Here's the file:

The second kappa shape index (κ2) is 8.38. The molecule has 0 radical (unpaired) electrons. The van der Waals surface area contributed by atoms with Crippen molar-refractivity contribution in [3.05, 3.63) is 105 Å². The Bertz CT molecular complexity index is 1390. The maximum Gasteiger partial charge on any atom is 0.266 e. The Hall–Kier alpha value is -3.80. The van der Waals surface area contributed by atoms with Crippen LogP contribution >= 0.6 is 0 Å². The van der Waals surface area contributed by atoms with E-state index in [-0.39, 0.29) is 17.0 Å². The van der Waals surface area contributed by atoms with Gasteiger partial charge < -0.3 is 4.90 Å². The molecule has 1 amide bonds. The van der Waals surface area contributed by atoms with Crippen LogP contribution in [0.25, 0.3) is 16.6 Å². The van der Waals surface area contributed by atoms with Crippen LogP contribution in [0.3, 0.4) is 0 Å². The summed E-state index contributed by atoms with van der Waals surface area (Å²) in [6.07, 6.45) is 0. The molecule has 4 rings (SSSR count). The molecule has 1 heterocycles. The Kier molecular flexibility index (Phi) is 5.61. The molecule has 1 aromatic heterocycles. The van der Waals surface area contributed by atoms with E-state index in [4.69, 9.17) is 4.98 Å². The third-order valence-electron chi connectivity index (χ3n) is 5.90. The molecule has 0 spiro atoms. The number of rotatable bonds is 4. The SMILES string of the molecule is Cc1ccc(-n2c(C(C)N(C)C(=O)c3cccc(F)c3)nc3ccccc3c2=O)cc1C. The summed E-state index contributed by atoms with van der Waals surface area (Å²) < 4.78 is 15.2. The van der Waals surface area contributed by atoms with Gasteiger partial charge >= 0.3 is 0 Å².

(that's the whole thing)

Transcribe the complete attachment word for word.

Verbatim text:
The second kappa shape index (κ2) is 8.38. The molecule has 0 radical (unpaired) electrons. The van der Waals surface area contributed by atoms with Crippen molar-refractivity contribution in [3.05, 3.63) is 105 Å². The Bertz CT molecular complexity index is 1390. The maximum Gasteiger partial charge on any atom is 0.266 e. The Hall–Kier alpha value is -3.80. The van der Waals surface area contributed by atoms with Crippen LogP contribution >= 0.6 is 0 Å². The van der Waals surface area contributed by atoms with E-state index in [-0.39, 0.29) is 17.0 Å². The van der Waals surface area contributed by atoms with Gasteiger partial charge < -0.3 is 4.90 Å². The molecule has 1 amide bonds. The van der Waals surface area contributed by atoms with Crippen LogP contribution in [0.25, 0.3) is 16.6 Å². The van der Waals surface area contributed by atoms with Crippen LogP contribution in [0.3, 0.4) is 0 Å². The summed E-state index contributed by atoms with van der Waals surface area (Å²) in [6.07, 6.45) is 0. The molecule has 4 rings (SSSR count). The molecule has 1 heterocycles. The Kier molecular flexibility index (Phi) is 5.61. The molecule has 1 aromatic heterocycles. The van der Waals surface area contributed by atoms with E-state index in [4.69, 9.17) is 4.98 Å². The third-order valence-electron chi connectivity index (χ3n) is 5.90. The molecule has 0 spiro atoms. The number of rotatable bonds is 4. The SMILES string of the molecule is Cc1ccc(-n2c(C(C)N(C)C(=O)c3cccc(F)c3)nc3ccccc3c2=O)cc1C. The summed E-state index contributed by atoms with van der Waals surface area (Å²) < 4.78 is 15.2. The van der Waals surface area contributed by atoms with Gasteiger partial charge >= 0.3 is 0 Å².